Rootless

13591672

Author: Chris Howard

Publication: 2012, Scholastic

Pages: 326

Overall Rating: bth_45_zps06f87659[1]

Rating for Action: bth_4-star-rating_zps38e772a0[1]

Quantity of Action: bth_35_zps7a173504[1]

Age Category: 13+

Brief Summary: Banyan is a tree builder. He uses scrap metal and other bits of discarded junk to build trees for the rich in a world where all the trees and plants have been dead for over a century. The only thing that still grows is corn – genetically modified to withstand the attacks of the voracious flesh eating locusts.

Banyan’s father was taken the year before, and he’s been doing his best to survive ever since. But everything changes when he meets a woman with a strange tattoo – a clue to the location of the last living trees on earth, and the place where his father is being held.

But to get there he’ll have to cross the wastes – a land ruled by pirates, poachers, and locusts.

Age of Main Character: 17

What I Liked the Most: Howard has created a mesmerizing world – all choking dust, steel, and slavers. While he never goes into detail about what happened, he doesn’t really need to. All we have to know is that the world has gone to environmental hell, and he’s tossed us right into the midst of it. And one of the things that brings that hellish world to life so beautifully is Banyan’s job. Only in a world so scarred and terrible could people turn to rusty metal facsimile’s of a tree for comfort – for a pale and distant reminder of something none of them have ever seen.

What I Liked the Least: A small point, but Banyan quite frequently uses a nail gun as a weapon. He even shoots a man in the head with it. In point of fact, you can’t use a nail gun as a projectile weapon. The safety features built into a nail gun mean it has to be pressing against something in order to fire. That’s not a big deal, but it’s one of those basic facts any good writer should catch.

Another minor point relates to the locusts. They live in massive swarms, immune to cold and just about everything else. And the only reason the corn is able to survive is because the kernels are inedible until they’ve been cooked. Fine, but for some reason the locusts still live out in the corn and nowhere else – and they don’t eat the stalks or the leaves. That didn’t make much sense. Why not eat the leaves? And if they don’t eat the leaves, why stay in the corn at all? Why don’t they just spread out across the earth eating the only thing left for them to eat – people?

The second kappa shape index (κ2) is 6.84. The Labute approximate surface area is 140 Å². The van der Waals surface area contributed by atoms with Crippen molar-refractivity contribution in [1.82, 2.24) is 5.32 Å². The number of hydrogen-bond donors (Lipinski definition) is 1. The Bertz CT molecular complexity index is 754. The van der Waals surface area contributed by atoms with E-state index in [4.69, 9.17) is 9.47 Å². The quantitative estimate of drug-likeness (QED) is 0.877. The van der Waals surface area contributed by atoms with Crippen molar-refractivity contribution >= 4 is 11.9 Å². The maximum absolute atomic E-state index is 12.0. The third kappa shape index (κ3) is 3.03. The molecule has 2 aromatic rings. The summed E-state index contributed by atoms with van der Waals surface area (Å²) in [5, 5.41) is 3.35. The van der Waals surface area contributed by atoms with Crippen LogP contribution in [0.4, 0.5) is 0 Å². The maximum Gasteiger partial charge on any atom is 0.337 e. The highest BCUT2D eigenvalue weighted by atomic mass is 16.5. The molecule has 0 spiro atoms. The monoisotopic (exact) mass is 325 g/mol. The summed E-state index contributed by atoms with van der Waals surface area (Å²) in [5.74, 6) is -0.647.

Something I’m conflicted about: Towards the climax, when Banyan has discovered the trees, he finds himself in a desperate situation and makes a series of decisions that I found extremely hard to justify. His choices added a huge layer of complexity to the story – and it’s part of the reason the ending will continue to haunt me for some time to come– and yet the choices he made felt so reprehensible I found it hard to cheer him on. I wanted him to fail as much as I wanted him to win. I was utterly engaged, and at the same time furious with the main character.

How Good was the Action? Fast and bloody. My only complaint was that there were times when Banyan seemed able to do too damn much in the amount of time available – like when he sees a group of pirates on the horizon and manages to bury most of his supplies before they reach him. But those were incidental moments and didn’t take away from the overall intensity of the action. This isn’t a non-stop thrill ride, and it’s not intended to be. But the moments of action that do take place are both violent and intense.

How Engaging was the Story? Howard draws you in, and once you care about Banyan and his journey, he tosses you through an intense series of twists and turns – killing off characters and constantly throwing new challenges in Banyan’s path. The only certainty is that whenever Banyan begins to feel happy or comfortable a new change is coming to tear his world apart.

Overall Assessment: A frightening post-apocalyptic tale about a ravaged world where sculptures of discarded scrap metal provide the only hint of beauty, where all the food and wealth is controlled by a single company, and where the only hope for salvation is found on a mysterious tattoo inked into the body of a woman suffering from amnesia. It will scare you and enrage you, but once done you won’t easily be able to forget it.

Profanity: Yes. It’s not on every page, but it is there.

Sex: Some kissing and more than a bit if longing.

Violence: Without question. People are eaten by locusts, shot in the head with nails, tortured, and more. It’s a violent world, and Howard doesn’t try to shield us from that.

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